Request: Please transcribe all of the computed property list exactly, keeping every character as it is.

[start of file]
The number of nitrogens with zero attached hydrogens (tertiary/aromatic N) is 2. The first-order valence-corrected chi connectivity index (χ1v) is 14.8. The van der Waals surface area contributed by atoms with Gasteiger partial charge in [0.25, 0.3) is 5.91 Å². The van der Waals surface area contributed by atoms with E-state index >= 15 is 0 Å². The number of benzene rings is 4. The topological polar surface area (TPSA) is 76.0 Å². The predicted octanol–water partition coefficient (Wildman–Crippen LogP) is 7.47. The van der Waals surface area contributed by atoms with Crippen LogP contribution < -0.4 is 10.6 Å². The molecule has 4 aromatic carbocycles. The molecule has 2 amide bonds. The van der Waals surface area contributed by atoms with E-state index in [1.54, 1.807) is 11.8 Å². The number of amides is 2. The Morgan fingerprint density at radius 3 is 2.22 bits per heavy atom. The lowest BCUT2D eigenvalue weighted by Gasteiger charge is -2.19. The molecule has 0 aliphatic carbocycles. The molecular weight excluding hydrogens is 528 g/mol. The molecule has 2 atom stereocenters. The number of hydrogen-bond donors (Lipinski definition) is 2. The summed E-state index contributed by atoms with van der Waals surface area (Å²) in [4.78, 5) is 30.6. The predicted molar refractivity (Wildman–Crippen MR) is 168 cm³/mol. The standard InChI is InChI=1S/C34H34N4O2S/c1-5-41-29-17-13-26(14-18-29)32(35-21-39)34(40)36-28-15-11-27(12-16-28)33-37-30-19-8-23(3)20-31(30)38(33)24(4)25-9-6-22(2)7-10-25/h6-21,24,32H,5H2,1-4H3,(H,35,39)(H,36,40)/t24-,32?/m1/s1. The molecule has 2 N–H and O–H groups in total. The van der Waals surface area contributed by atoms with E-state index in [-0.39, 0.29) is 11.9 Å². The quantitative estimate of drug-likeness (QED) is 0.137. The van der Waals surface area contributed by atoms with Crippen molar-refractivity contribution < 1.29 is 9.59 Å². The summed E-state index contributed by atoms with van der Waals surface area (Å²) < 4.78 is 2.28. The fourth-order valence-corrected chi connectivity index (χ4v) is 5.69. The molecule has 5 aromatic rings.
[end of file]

The number of nitrogens with zero attached hydrogens (tertiary/aromatic N) is 2. The first-order valence-corrected chi connectivity index (χ1v) is 14.8. The van der Waals surface area contributed by atoms with Gasteiger partial charge in [0.25, 0.3) is 5.91 Å². The van der Waals surface area contributed by atoms with E-state index >= 15 is 0 Å². The number of benzene rings is 4. The topological polar surface area (TPSA) is 76.0 Å². The predicted octanol–water partition coefficient (Wildman–Crippen LogP) is 7.47. The van der Waals surface area contributed by atoms with Crippen LogP contribution < -0.4 is 10.6 Å². The molecule has 4 aromatic carbocycles. The molecule has 2 amide bonds. The van der Waals surface area contributed by atoms with E-state index in [1.54, 1.807) is 11.8 Å². The number of amides is 2. The Morgan fingerprint density at radius 3 is 2.22 bits per heavy atom. The lowest BCUT2D eigenvalue weighted by Gasteiger charge is -2.19. The molecule has 0 aliphatic carbocycles. The molecular weight excluding hydrogens is 528 g/mol. The molecule has 2 atom stereocenters. The number of hydrogen-bond donors (Lipinski definition) is 2. The summed E-state index contributed by atoms with van der Waals surface area (Å²) in [4.78, 5) is 30.6. The predicted molar refractivity (Wildman–Crippen MR) is 168 cm³/mol. The standard InChI is InChI=1S/C34H34N4O2S/c1-5-41-29-17-13-26(14-18-29)32(35-21-39)34(40)36-28-15-11-27(12-16-28)33-37-30-19-8-23(3)20-31(30)38(33)24(4)25-9-6-22(2)7-10-25/h6-21,24,32H,5H2,1-4H3,(H,35,39)(H,36,40)/t24-,32?/m1/s1. The molecule has 2 N–H and O–H groups in total. The van der Waals surface area contributed by atoms with E-state index in [-0.39, 0.29) is 11.9 Å². The quantitative estimate of drug-likeness (QED) is 0.137. The van der Waals surface area contributed by atoms with Crippen molar-refractivity contribution < 1.29 is 9.59 Å². The summed E-state index contributed by atoms with van der Waals surface area (Å²) < 4.78 is 2.28. The fourth-order valence-corrected chi connectivity index (χ4v) is 5.69. The molecule has 5 aromatic rings.